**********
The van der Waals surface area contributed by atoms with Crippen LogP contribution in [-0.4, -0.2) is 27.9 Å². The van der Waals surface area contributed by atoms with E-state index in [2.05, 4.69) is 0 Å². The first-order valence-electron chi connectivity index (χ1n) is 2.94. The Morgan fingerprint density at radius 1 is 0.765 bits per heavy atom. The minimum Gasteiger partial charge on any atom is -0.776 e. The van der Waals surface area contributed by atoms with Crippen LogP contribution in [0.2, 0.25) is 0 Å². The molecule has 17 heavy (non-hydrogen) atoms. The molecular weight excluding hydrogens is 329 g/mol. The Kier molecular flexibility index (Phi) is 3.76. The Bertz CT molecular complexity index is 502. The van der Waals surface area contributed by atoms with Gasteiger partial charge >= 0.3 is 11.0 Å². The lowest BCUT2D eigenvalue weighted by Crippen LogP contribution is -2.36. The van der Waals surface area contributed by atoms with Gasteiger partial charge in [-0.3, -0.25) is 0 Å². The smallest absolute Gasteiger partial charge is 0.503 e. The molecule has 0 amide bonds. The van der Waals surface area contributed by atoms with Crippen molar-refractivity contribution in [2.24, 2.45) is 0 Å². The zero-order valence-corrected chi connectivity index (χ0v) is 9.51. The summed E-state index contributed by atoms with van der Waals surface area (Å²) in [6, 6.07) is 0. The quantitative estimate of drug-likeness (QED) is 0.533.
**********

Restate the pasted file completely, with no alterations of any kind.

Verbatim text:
The van der Waals surface area contributed by atoms with Crippen LogP contribution in [-0.4, -0.2) is 27.9 Å². The van der Waals surface area contributed by atoms with E-state index in [2.05, 4.69) is 0 Å². The first-order valence-electron chi connectivity index (χ1n) is 2.94. The Morgan fingerprint density at radius 1 is 0.765 bits per heavy atom. The minimum Gasteiger partial charge on any atom is -0.776 e. The van der Waals surface area contributed by atoms with Crippen LogP contribution in [0.2, 0.25) is 0 Å². The molecule has 17 heavy (non-hydrogen) atoms. The molecular weight excluding hydrogens is 329 g/mol. The Kier molecular flexibility index (Phi) is 3.76. The Bertz CT molecular complexity index is 502. The van der Waals surface area contributed by atoms with Gasteiger partial charge >= 0.3 is 11.0 Å². The lowest BCUT2D eigenvalue weighted by Crippen LogP contribution is -2.36. The van der Waals surface area contributed by atoms with Gasteiger partial charge in [-0.3, -0.25) is 0 Å². The smallest absolute Gasteiger partial charge is 0.503 e. The molecule has 0 amide bonds. The van der Waals surface area contributed by atoms with Crippen molar-refractivity contribution in [2.24, 2.45) is 0 Å². The zero-order valence-corrected chi connectivity index (χ0v) is 9.51. The summed E-state index contributed by atoms with van der Waals surface area (Å²) in [6, 6.07) is 0. The quantitative estimate of drug-likeness (QED) is 0.533.